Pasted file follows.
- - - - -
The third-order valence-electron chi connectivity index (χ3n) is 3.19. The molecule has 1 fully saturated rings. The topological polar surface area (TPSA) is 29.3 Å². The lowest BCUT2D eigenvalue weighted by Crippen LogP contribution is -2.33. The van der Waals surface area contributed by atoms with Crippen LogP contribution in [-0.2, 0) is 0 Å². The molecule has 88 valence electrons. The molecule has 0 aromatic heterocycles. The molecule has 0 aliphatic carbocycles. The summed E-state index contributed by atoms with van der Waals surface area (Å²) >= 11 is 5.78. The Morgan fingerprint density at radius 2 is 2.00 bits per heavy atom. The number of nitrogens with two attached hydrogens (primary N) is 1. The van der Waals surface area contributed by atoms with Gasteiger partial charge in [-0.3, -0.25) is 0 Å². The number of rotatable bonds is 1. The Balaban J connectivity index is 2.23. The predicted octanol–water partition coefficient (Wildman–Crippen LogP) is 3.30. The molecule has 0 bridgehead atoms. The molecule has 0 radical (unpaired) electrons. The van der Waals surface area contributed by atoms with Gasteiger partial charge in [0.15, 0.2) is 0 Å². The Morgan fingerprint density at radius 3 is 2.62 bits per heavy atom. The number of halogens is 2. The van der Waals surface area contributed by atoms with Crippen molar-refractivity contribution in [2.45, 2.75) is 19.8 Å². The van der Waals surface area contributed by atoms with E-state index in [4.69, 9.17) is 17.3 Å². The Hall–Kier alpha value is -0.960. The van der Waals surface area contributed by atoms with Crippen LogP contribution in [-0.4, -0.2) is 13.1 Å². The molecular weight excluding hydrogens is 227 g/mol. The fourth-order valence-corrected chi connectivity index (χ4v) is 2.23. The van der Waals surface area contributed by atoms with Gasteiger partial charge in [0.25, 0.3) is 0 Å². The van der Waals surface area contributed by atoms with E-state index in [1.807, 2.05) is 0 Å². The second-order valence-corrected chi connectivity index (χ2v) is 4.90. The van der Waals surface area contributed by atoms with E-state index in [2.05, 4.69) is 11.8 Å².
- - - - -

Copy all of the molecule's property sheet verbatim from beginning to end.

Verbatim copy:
The third-order valence-electron chi connectivity index (χ3n) is 3.19. The molecule has 1 fully saturated rings. The topological polar surface area (TPSA) is 29.3 Å². The lowest BCUT2D eigenvalue weighted by Crippen LogP contribution is -2.33. The van der Waals surface area contributed by atoms with Crippen LogP contribution in [-0.2, 0) is 0 Å². The molecule has 88 valence electrons. The molecule has 0 aromatic heterocycles. The molecule has 0 aliphatic carbocycles. The summed E-state index contributed by atoms with van der Waals surface area (Å²) >= 11 is 5.78. The Morgan fingerprint density at radius 2 is 2.00 bits per heavy atom. The number of nitrogens with two attached hydrogens (primary N) is 1. The van der Waals surface area contributed by atoms with Gasteiger partial charge in [-0.3, -0.25) is 0 Å². The number of rotatable bonds is 1. The Balaban J connectivity index is 2.23. The predicted octanol–water partition coefficient (Wildman–Crippen LogP) is 3.30. The molecule has 0 bridgehead atoms. The molecule has 0 radical (unpaired) electrons. The van der Waals surface area contributed by atoms with Gasteiger partial charge in [0.15, 0.2) is 0 Å². The Morgan fingerprint density at radius 3 is 2.62 bits per heavy atom. The number of halogens is 2. The van der Waals surface area contributed by atoms with Crippen molar-refractivity contribution in [2.45, 2.75) is 19.8 Å². The van der Waals surface area contributed by atoms with E-state index in [4.69, 9.17) is 17.3 Å². The Hall–Kier alpha value is -0.960. The van der Waals surface area contributed by atoms with Crippen LogP contribution in [-0.4, -0.2) is 13.1 Å². The molecular weight excluding hydrogens is 227 g/mol. The fourth-order valence-corrected chi connectivity index (χ4v) is 2.23. The van der Waals surface area contributed by atoms with Gasteiger partial charge in [0.25, 0.3) is 0 Å². The van der Waals surface area contributed by atoms with E-state index in [1.807, 2.05) is 0 Å². The second-order valence-corrected chi connectivity index (χ2v) is 4.90. The van der Waals surface area contributed by atoms with E-state index in [2.05, 4.69) is 11.8 Å².